Siri in iOS 5
Siri was introduced alongside iOS 5 on October 5th, 2011 during an Apple event in San Francisco, California. Apple executives Scott Forstall and Phil Shiller showed off many of the features in the new virtual assistant, and they released with the iPhone 4s on October 14, 2011.
Siri in iOS 6
During the 2012 Worldwide Developer's Conference, Apple introduced iOS 6, featuring several improvements to Siri's capabilities, including the ability to open apps, display sports scores, checking movie times, and reserving restaurant spaces. These updates were released alongside the iPhone 5 on September 12, 2012.
Siri in iOS 7
At the 2013 Worldwide Developer's Conference, Apple unveiled an all-new design for Siri alongside iOS 7, which featured a major UI redesign. New voices were included, and existing ones improved.
Now Siri can:
- Search Wikipedia for articles.
- Search Twitter for a post.
- Search Bing.
- Toggle Wi-Fi, Mobile Data or Bluetooth on or off.
- Return calls.
- Play new voicemails.
- Control iTunes Radio.
- "Siri in iOS 7 gets a new look, a new sound, and new capabilities. It features a redesigned interface that fades into view — on top of whatever’s on your screen. A clearer, more natural-sounding female or male voice makes Siri even easier to understand. It’s faster at answering questions and it checks more sources, such as Bing, Wikipedia, and Twitter. And Siri takes on extra tasks, like returning calls, playing voicemails, controlling iTunes Radio, and more."
Siri in iOS 8
Siri itself experienced a few new features in iOS 8, with the exception of the ability to be called upon using the keyword "Hey Siri" when the device was plugged in. However, Siri was expanded to the car with CarPlay.
Siri in iOS 9
Siri featured a major redesign in iOS 9, introducing a multitude of new features and taking over Spotlight as "Proactive Assistant."
This redesign includes new "Siri Suggestions" that predict events based on the user's habits, as well as displaying recent contacts, apps, and the latest news.
During its September 2015 event, Apple announced that Siri will respond to "Hey Siri" voice activation on an iPhone 6S and an iPhone 6 when the device is not being charged.
According to Apple
Talk to Siri as you would to a normal person. Say something like “Tell my wife I’m running late.”, “Remind me to call the vet.” or “Any good burger joints around here?” Siri responds to your request, finds the information you need, then answers you. It’s like you’re having a conversation with your iPhone.
Siri doesn't only understand what you say, it’s smart enough to know what you mean. So when you ask “Any good burger joints around here?” Siri will reply “I found a number of burger restaurants near you.” Then you can say “Hmm. How about tacos?” Siri remembers that you just asked about restaurants, so it will look for Mexican restaurants in the neighborhood. And Siri is proactive, so it will question you until it finds what you’re looking for.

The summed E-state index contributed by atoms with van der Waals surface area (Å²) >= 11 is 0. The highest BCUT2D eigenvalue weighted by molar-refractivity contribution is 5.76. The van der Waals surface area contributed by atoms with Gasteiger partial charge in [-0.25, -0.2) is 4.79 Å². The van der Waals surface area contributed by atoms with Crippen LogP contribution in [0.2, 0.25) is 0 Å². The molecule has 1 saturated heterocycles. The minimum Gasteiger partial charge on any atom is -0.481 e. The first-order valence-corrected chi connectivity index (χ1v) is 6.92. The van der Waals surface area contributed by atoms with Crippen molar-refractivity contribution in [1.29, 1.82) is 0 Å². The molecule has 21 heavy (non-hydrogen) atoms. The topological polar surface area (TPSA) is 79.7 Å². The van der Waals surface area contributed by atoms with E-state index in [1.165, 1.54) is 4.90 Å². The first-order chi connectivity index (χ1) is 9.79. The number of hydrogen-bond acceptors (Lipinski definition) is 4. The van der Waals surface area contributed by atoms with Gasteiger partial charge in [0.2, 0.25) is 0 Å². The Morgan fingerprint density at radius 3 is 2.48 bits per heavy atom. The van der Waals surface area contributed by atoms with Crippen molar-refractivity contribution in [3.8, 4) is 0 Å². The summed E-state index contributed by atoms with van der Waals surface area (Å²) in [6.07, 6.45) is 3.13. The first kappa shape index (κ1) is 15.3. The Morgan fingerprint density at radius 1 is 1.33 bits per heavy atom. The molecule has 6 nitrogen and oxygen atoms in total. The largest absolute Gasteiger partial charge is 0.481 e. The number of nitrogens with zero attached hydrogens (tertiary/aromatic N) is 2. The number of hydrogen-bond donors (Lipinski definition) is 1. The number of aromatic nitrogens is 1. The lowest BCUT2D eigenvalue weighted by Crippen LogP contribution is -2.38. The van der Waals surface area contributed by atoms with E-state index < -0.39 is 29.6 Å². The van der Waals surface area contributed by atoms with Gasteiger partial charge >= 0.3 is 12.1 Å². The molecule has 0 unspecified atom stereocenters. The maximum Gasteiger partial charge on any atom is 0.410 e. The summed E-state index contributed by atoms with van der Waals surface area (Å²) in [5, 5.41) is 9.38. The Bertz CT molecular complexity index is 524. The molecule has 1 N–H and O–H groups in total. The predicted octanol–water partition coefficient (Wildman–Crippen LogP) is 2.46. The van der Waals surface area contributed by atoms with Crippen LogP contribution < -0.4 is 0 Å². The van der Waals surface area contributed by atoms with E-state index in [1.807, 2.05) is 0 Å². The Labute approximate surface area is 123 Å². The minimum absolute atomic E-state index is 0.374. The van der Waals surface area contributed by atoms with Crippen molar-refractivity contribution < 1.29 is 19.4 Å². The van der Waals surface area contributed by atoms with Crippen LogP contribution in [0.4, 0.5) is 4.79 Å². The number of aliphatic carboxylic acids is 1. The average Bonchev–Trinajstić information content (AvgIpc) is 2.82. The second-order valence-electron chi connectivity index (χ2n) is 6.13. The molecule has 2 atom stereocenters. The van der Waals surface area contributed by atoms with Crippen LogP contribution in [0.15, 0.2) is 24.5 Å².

Ask Siri to text your dad, remind you to call the dentist, or find directions, and it figures out which apps to use and who you’re talking about. It finds answers for you from the web through sources like Yelp and WolframAlpha. Using Location Services, it looks up where you live, where you work, and where you are. Then it gives you information and the best options based on your current location. From the details in your contacts, it knows your friends, family, boss, and coworkers. So you can tell Siri things like “Text Ryan I’m on my way” or “Remind me to make a dentist appointment when I get to work” or “Call a taxi” and it knows exactly what you mean and what to do.
When there’s something you need to do, just ask Siri to help you do it. Siri uses almost all the built-in apps on iPhone 4S. It writes and sends email messages and texts. It searches the web for anything you need to know. It plays the songs you want to hear. It gives you directions and shows you around. It places calls, schedules meetings, helps you remember, and wakes you up. In fact, ask Siri what it can do — it even speaks for itself.
- Set reminders. Tell Siri what you need to do. Even say when and where you need reminding.
- Send a text. Say who it’s for and what the message should say, and Siri writes and sends your text.
- Check the weather. Siri gives you the forecast for where you are or anywhere you’re curious about.
- Find information. Ask Siri almost anything and it finds the answer using sources like Yelp and WolframAlpha.
- Schedule meetings. Just say who, what, where, and when. Siri puts it on your calendar and sends an invitation.
- Send an email. Ask Siri to write and send an email. It can even send an email to more than one person.
- Find a contact. Say a name, and Siri finds the address, phone number, and other details from your contacts.
- Set an alarm. Tell Siri to set an alarm for a particular time. You can ask it to set as many as you need.
- Get directions. Ask something like “Where’s Apple?” and Siri tells you the address and how to get there.
- Track your stocks. Just say the company name, and Siri keeps you up to date with stock details.
- Set the timer. Tell Siri how much time you need, and it alerts you when time’s up.
- Ask Siri about Siri. Ask “What can you do?” and Siri tells you everything you need to know.
Siri Speaks in numerous languages.
- Chinese (Cantonese - Hong Kong)
- Chinese (Mandarin - China)
- Chinese (Mandarin - Taiwan)
- English (Australia)
- English (Canada)
- English (United Kingdom)
- English (United States)
- French (Canada)
- French (France)
- French (Switzerland)
- German (Germany)
- German (Switzerland)
- Italian (Italy)
- Italian (Switzerland)
- Spanish (Mexico)
- Spanish (Spain)
- Spanish (United States)